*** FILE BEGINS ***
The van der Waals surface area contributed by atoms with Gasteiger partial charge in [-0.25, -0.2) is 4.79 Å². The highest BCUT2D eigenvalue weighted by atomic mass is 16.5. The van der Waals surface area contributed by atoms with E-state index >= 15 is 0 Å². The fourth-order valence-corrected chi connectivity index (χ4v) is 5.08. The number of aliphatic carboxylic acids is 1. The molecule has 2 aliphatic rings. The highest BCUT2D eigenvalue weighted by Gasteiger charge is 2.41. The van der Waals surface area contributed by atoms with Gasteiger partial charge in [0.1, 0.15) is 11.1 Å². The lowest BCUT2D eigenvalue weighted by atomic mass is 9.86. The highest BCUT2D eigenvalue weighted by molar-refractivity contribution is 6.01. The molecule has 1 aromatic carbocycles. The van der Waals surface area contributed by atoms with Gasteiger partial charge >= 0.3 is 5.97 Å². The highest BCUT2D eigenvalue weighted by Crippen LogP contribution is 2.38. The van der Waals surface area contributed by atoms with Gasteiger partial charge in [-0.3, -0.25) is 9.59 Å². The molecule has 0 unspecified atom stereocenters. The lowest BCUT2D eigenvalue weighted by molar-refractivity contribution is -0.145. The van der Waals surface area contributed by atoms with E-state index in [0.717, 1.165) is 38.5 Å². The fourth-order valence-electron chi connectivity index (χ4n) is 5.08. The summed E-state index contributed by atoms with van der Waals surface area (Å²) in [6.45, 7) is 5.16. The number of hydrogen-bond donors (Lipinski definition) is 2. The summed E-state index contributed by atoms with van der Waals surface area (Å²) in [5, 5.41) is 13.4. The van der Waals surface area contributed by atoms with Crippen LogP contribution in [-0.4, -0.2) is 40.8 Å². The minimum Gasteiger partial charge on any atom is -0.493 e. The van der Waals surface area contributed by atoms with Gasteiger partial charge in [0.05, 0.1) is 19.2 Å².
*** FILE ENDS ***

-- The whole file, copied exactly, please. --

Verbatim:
The van der Waals surface area contributed by atoms with Gasteiger partial charge in [-0.25, -0.2) is 4.79 Å². The highest BCUT2D eigenvalue weighted by atomic mass is 16.5. The van der Waals surface area contributed by atoms with E-state index >= 15 is 0 Å². The fourth-order valence-corrected chi connectivity index (χ4v) is 5.08. The number of aliphatic carboxylic acids is 1. The molecule has 2 aliphatic rings. The highest BCUT2D eigenvalue weighted by Gasteiger charge is 2.41. The van der Waals surface area contributed by atoms with Gasteiger partial charge in [0.1, 0.15) is 11.1 Å². The lowest BCUT2D eigenvalue weighted by atomic mass is 9.86. The highest BCUT2D eigenvalue weighted by molar-refractivity contribution is 6.01. The molecule has 1 aromatic carbocycles. The van der Waals surface area contributed by atoms with Gasteiger partial charge >= 0.3 is 5.97 Å². The highest BCUT2D eigenvalue weighted by Crippen LogP contribution is 2.38. The van der Waals surface area contributed by atoms with Gasteiger partial charge in [-0.3, -0.25) is 9.59 Å². The molecule has 0 unspecified atom stereocenters. The lowest BCUT2D eigenvalue weighted by molar-refractivity contribution is -0.145. The van der Waals surface area contributed by atoms with E-state index in [0.717, 1.165) is 38.5 Å². The fourth-order valence-electron chi connectivity index (χ4n) is 5.08. The summed E-state index contributed by atoms with van der Waals surface area (Å²) in [6.45, 7) is 5.16. The number of hydrogen-bond donors (Lipinski definition) is 2. The summed E-state index contributed by atoms with van der Waals surface area (Å²) in [5, 5.41) is 13.4. The van der Waals surface area contributed by atoms with Crippen LogP contribution in [-0.4, -0.2) is 40.8 Å². The minimum Gasteiger partial charge on any atom is -0.493 e. The van der Waals surface area contributed by atoms with Gasteiger partial charge in [0.05, 0.1) is 19.2 Å².